Ranking the NBA’s Best Kentucky Alumni

UK has had its share of greats

On the heels of Kentucky’s nearly perfect season, we rank the school's best alumni now in the NBA.

 

13. Tayshaun Prince, Detroit Pistons

One of only two players on this list with a championship ring, Prince was once of the very best wing defenders in basketball. Now, he’s a 35-year-old journeyman with a bank of knowledge that any locker room would be lucky to have.

 

12. Patrick Patterson, Toronto Raptors

Patterson has found a home in Toronto after bouncing around with with the Houston Rockets, Sacramento Kings and the Rio Grande Valley Vipers of the D-League. This season, the big man has been an invaluable defense-stretcher with his 37 percent shooting from beyond the arc.

 

11. Jodie Meeks, Detroit Pistons

The Pistons’ sharp shooter earned himself a $19 million contract with Detroit over the summer—one that turned some heads—by having an excellent season with the Los Angeles Lakers. Now the Nashville native is a key piece of a Pistons squad with a promising future.

 

10. Enes Kanter, Oklahoma City Thunder

Enes Kanter loves playing for the Thunder. After languishing in the thick of a log-jammed Utah Jazz front court, his trade to OKC has seen him develop uncanny chemistry with Russell Westbrook, and become one of the most productive down-low scorers in the league. Look for Kanter, an upcoming free agent, to lobby for a longer stay in Oklahoma.

 

9. Terrence Jones, Houston Rockets

The Rockets’ young power forward has struggled with some scary health issues, including a collapsed lung and some recurring nerve problems. But the former NCAA champion (with the 2012 iteration of the Wildcats) is a freewheeling terror when he’s healthy, and a big X-factor for this title-contending Houston squad.

 

8. Brandon Knight, Phoenix Suns

If Knight has indeed found a landing place in Arizona—after a mid-season trade from the Milwaukee Bucks—it’s a fitting one. Alongside fellow Wildcat of the past Eric Bledsoe, he could make up one half of one of the league’s most exciting young backcourt duos.

 

7. Rajon Rondo, Dallas Mavericks

Rajon Rondo certainly isn’t what he used to be. The only other NBA champion on this list (with the 2007-08 Boston Celtics), he’s seen a huge decline in his scoring ability, including a dip in free-throw percentage that’s frankly hard to believe. But Rajon still possesses an elite gamer gene, and could surprise some people anew in a Mavericks postseason run this May.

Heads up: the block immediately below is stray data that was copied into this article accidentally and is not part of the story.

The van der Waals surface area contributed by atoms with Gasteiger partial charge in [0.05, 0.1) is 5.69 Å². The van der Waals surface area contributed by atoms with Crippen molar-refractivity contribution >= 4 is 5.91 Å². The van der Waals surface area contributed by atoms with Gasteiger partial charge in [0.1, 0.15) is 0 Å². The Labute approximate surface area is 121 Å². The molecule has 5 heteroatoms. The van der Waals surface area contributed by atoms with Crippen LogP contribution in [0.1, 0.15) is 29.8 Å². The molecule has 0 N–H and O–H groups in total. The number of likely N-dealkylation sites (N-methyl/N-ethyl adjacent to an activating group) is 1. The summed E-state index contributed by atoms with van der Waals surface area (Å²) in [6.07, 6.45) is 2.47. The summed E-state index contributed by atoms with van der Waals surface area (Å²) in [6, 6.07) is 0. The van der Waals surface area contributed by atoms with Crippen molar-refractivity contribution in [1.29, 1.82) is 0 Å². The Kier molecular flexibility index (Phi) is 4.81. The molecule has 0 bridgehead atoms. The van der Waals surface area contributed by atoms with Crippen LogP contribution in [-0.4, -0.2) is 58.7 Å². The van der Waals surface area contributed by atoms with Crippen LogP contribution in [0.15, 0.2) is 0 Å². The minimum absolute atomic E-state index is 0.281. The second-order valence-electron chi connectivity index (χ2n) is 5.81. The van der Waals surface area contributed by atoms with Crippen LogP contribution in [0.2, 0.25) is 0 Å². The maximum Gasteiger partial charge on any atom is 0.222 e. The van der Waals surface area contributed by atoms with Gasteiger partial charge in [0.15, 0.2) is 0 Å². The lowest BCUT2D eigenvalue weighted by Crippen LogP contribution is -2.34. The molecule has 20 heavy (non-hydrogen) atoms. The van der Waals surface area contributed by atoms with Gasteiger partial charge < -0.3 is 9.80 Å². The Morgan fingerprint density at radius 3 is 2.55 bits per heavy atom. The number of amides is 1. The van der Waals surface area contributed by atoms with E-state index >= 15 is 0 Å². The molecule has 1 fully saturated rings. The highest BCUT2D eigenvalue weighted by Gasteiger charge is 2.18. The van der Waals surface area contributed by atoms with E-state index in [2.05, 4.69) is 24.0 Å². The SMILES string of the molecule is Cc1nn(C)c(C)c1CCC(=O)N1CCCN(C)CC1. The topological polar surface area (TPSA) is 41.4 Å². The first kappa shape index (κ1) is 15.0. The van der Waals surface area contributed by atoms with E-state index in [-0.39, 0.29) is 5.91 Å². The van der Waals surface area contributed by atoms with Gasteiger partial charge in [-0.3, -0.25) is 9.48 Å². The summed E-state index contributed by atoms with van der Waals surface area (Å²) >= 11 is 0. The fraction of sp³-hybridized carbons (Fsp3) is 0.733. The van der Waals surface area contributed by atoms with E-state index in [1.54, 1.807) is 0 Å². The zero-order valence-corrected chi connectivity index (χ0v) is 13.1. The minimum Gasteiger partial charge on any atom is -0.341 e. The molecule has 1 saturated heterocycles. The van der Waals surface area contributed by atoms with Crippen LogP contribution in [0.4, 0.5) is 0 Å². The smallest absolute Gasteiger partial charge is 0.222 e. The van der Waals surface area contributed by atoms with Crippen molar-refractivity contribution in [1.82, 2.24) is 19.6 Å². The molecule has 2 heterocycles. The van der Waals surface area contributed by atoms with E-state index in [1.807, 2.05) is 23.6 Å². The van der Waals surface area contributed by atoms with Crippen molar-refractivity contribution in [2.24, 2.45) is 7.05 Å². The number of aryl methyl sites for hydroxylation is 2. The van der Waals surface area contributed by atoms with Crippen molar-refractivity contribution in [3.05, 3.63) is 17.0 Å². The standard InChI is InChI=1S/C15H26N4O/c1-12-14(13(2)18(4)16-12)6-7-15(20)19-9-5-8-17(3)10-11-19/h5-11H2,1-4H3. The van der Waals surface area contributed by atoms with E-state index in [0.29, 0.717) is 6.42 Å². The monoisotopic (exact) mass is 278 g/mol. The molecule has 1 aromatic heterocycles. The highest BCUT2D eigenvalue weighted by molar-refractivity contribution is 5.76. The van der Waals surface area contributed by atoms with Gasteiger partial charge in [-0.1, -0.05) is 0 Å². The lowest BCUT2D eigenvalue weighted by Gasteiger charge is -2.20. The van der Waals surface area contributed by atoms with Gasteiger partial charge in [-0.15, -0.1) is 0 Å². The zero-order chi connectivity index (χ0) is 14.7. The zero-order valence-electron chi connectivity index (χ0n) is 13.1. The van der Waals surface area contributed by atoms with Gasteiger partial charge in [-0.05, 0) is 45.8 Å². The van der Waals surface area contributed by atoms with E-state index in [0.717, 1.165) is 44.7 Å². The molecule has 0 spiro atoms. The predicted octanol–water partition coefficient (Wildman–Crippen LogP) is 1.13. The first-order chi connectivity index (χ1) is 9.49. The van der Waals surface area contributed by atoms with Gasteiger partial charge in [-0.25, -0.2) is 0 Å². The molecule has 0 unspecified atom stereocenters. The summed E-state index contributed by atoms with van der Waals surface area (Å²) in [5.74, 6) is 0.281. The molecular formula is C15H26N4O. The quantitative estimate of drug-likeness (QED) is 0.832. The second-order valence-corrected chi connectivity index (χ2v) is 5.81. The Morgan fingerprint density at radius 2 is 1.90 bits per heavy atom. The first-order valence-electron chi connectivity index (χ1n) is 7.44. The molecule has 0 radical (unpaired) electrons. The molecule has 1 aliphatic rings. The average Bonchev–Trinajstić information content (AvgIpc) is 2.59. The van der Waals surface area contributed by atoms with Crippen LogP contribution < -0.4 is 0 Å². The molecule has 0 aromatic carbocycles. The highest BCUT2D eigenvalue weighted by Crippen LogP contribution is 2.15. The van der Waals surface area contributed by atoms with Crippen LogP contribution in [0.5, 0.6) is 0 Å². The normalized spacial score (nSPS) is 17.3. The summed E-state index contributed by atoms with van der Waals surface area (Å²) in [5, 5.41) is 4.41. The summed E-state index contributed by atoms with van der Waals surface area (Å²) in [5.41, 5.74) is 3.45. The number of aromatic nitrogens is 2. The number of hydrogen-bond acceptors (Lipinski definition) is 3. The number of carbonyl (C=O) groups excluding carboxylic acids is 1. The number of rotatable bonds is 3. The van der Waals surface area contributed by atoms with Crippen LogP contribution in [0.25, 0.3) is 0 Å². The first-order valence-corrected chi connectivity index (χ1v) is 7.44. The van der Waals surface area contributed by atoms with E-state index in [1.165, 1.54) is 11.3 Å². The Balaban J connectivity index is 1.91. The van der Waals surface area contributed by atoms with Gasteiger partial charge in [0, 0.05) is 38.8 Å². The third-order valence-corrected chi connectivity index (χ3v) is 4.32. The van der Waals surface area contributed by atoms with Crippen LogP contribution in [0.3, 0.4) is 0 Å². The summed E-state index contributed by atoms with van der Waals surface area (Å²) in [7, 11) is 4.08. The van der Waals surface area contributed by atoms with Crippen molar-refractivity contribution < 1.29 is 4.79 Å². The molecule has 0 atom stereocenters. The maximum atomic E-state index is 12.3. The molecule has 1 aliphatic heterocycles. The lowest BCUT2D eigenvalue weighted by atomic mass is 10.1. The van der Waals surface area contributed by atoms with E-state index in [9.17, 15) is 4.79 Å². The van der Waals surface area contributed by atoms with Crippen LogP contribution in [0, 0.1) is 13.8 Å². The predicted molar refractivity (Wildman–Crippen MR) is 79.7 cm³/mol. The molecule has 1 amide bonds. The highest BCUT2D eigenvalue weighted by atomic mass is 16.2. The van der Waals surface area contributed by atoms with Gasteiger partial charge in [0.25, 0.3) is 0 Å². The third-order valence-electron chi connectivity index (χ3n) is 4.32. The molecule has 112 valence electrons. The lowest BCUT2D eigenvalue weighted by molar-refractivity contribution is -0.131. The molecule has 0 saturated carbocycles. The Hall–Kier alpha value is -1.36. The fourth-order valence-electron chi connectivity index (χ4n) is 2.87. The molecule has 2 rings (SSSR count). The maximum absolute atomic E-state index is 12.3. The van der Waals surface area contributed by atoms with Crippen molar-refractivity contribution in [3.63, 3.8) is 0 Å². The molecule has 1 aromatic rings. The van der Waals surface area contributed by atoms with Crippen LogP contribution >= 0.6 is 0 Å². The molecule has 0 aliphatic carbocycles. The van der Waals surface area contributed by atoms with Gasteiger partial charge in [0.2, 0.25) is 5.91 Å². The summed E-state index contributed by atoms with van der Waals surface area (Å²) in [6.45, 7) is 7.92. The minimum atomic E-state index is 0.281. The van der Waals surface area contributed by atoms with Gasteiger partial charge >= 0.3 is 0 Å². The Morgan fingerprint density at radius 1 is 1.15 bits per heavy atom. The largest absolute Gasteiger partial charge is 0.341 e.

6. Michael Kidd-Gilchrist, Charlotte Hornets

One of the NBA’s best perimeter defenders, Kidd-Gilchrist has failed to reach the proper level of attention from fans due to a mismatched Hornets roster that’s too short on shooting to do much winning at all. Perhaps one day, though, MKG’s tenacious efforts will find a better context.

 

5. Nerlens Noel, Philadelphia 76ers

The Sixers are widely criticized for eschewing functional talent in the name of future, asset-based goods, but in Noel they have themselves a blooming winner. As a rookie, he’s already one of the fiercest rim protectors in the NBA, with terrific hair to boot.

4. Eric Bledsoe, Phoenix Suns

Bledsoe, like Kidd-Gilchrist, has seen his star fade some for reasons beyond his control. The off-court mayhem that has been the Suns’ season has robbed us of a playoff run from Phoenix and “Mini LeBron,” the full-court terror that is Bledsoe. Don’t be surprised to see him shutting down other elite point guards in the years to come, though.

 

3. DeMarcus Cousins, Sacramento Kings

DeMarcus “Boogie” Cousins is the most compelling big man talent in the NBA. His mixture of bullying post moves, deft footwork and outside shooting makes him essentially unguardable when he’s on. If Sacramento can provide him with some coaching and roster consistency… watch out.

 

2. John Wall, Washington Wizards

Wall has developed into more than an All-Star in his fifth season. The Wizards’ superstar is one of the very best players in the game, matching his speed and instincts with a new court vision that takes Washington to another level at times. If his team decides to can his underachieving coach and replace him (maybe with John Calipari?), Wall will quickly invade even more living rooms.

 

1. Anthony Davis, New Orleans Pelicans

The Brow is the future of the NBA—but he’s the present, too. As a 22-year-old, Davis is already a bonafide MVP candidate, reaching the rare air of a 30.0 player efficiency rating in just his third season. There’s truly no precedent for how good this guy can get.

 

— John Wilmes
@johnwilmesNBA

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